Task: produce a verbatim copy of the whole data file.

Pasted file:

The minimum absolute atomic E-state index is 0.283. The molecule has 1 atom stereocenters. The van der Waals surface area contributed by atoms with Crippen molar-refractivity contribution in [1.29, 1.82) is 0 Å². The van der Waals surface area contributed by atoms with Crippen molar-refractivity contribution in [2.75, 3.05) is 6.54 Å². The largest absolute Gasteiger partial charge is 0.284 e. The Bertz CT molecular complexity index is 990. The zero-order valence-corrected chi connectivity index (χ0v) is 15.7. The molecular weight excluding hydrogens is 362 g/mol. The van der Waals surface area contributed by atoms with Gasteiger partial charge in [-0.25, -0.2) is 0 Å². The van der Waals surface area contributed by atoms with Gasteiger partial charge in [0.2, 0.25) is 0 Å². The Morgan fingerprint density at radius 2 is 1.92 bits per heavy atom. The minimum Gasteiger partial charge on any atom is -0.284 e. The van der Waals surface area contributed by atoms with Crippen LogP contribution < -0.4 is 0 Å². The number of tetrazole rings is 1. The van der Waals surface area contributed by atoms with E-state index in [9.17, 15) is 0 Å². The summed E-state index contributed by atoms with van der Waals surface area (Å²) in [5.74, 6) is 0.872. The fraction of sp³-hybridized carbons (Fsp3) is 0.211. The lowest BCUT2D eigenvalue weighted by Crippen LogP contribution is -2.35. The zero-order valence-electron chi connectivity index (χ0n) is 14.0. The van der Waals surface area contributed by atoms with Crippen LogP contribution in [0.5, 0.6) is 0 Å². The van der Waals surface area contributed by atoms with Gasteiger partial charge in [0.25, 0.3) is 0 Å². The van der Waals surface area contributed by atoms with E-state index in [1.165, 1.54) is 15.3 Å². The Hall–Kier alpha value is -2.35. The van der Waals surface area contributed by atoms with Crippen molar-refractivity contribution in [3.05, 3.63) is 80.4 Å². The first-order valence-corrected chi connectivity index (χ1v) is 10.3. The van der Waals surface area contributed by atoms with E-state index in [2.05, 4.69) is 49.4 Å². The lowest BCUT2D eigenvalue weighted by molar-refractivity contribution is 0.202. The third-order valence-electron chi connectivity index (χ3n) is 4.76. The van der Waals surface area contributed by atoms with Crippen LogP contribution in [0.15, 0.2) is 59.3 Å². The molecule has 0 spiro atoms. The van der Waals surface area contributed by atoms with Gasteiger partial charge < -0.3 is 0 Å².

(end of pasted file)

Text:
The minimum absolute atomic E-state index is 0.283. The molecule has 1 atom stereocenters. The van der Waals surface area contributed by atoms with Crippen molar-refractivity contribution in [1.29, 1.82) is 0 Å². The van der Waals surface area contributed by atoms with Crippen molar-refractivity contribution in [2.75, 3.05) is 6.54 Å². The largest absolute Gasteiger partial charge is 0.284 e. The Bertz CT molecular complexity index is 990. The zero-order valence-corrected chi connectivity index (χ0v) is 15.7. The molecular weight excluding hydrogens is 362 g/mol. The van der Waals surface area contributed by atoms with Gasteiger partial charge in [-0.25, -0.2) is 0 Å². The van der Waals surface area contributed by atoms with Gasteiger partial charge in [0.2, 0.25) is 0 Å². The Morgan fingerprint density at radius 2 is 1.92 bits per heavy atom. The minimum Gasteiger partial charge on any atom is -0.284 e. The van der Waals surface area contributed by atoms with Crippen LogP contribution < -0.4 is 0 Å². The number of tetrazole rings is 1. The van der Waals surface area contributed by atoms with E-state index in [9.17, 15) is 0 Å². The summed E-state index contributed by atoms with van der Waals surface area (Å²) in [5.74, 6) is 0.872. The fraction of sp³-hybridized carbons (Fsp3) is 0.211. The lowest BCUT2D eigenvalue weighted by Crippen LogP contribution is -2.35. The zero-order valence-electron chi connectivity index (χ0n) is 14.0. The van der Waals surface area contributed by atoms with Crippen LogP contribution in [0.5, 0.6) is 0 Å². The van der Waals surface area contributed by atoms with Gasteiger partial charge in [0.25, 0.3) is 0 Å². The van der Waals surface area contributed by atoms with E-state index in [1.165, 1.54) is 15.3 Å². The Hall–Kier alpha value is -2.35. The van der Waals surface area contributed by atoms with Crippen molar-refractivity contribution in [3.05, 3.63) is 80.4 Å². The first-order valence-corrected chi connectivity index (χ1v) is 10.3. The van der Waals surface area contributed by atoms with E-state index in [2.05, 4.69) is 49.4 Å². The lowest BCUT2D eigenvalue weighted by molar-refractivity contribution is 0.202. The third-order valence-electron chi connectivity index (χ3n) is 4.76. The van der Waals surface area contributed by atoms with Crippen LogP contribution in [0.15, 0.2) is 59.3 Å². The molecule has 0 spiro atoms. The van der Waals surface area contributed by atoms with Gasteiger partial charge < -0.3 is 0 Å².